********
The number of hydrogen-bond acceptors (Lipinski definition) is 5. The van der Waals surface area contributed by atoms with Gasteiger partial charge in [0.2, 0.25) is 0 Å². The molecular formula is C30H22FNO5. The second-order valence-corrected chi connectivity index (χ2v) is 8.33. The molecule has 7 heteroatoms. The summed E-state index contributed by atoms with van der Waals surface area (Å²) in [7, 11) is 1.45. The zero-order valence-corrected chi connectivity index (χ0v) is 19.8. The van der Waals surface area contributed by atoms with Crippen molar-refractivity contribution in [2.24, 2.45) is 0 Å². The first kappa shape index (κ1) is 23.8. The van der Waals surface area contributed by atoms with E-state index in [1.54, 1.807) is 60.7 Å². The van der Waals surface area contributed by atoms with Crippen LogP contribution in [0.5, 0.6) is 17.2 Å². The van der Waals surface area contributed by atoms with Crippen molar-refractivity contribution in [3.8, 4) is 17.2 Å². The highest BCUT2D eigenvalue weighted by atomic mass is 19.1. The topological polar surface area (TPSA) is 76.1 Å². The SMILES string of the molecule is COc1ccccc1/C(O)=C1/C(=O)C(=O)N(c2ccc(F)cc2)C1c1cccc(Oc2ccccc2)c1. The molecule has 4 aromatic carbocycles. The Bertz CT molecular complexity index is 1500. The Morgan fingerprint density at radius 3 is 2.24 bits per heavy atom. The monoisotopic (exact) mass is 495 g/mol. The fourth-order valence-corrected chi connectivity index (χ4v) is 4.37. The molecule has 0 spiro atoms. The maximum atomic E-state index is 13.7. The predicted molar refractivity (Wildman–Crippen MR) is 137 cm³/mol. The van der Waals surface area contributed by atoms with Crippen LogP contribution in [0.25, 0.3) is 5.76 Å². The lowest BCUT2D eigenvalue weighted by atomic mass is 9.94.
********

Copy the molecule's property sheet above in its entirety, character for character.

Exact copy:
The number of hydrogen-bond acceptors (Lipinski definition) is 5. The van der Waals surface area contributed by atoms with Gasteiger partial charge in [0.2, 0.25) is 0 Å². The molecular formula is C30H22FNO5. The second-order valence-corrected chi connectivity index (χ2v) is 8.33. The molecule has 7 heteroatoms. The summed E-state index contributed by atoms with van der Waals surface area (Å²) in [7, 11) is 1.45. The zero-order valence-corrected chi connectivity index (χ0v) is 19.8. The van der Waals surface area contributed by atoms with Crippen molar-refractivity contribution in [2.24, 2.45) is 0 Å². The first kappa shape index (κ1) is 23.8. The van der Waals surface area contributed by atoms with E-state index in [1.54, 1.807) is 60.7 Å². The van der Waals surface area contributed by atoms with Crippen LogP contribution in [0.5, 0.6) is 17.2 Å². The van der Waals surface area contributed by atoms with Crippen molar-refractivity contribution in [3.8, 4) is 17.2 Å². The highest BCUT2D eigenvalue weighted by atomic mass is 19.1. The topological polar surface area (TPSA) is 76.1 Å². The SMILES string of the molecule is COc1ccccc1/C(O)=C1/C(=O)C(=O)N(c2ccc(F)cc2)C1c1cccc(Oc2ccccc2)c1. The molecule has 4 aromatic carbocycles. The Bertz CT molecular complexity index is 1500. The Morgan fingerprint density at radius 3 is 2.24 bits per heavy atom. The monoisotopic (exact) mass is 495 g/mol. The fourth-order valence-corrected chi connectivity index (χ4v) is 4.37. The molecule has 0 spiro atoms. The maximum atomic E-state index is 13.7. The predicted molar refractivity (Wildman–Crippen MR) is 137 cm³/mol. The van der Waals surface area contributed by atoms with Crippen LogP contribution in [0.25, 0.3) is 5.76 Å². The lowest BCUT2D eigenvalue weighted by atomic mass is 9.94.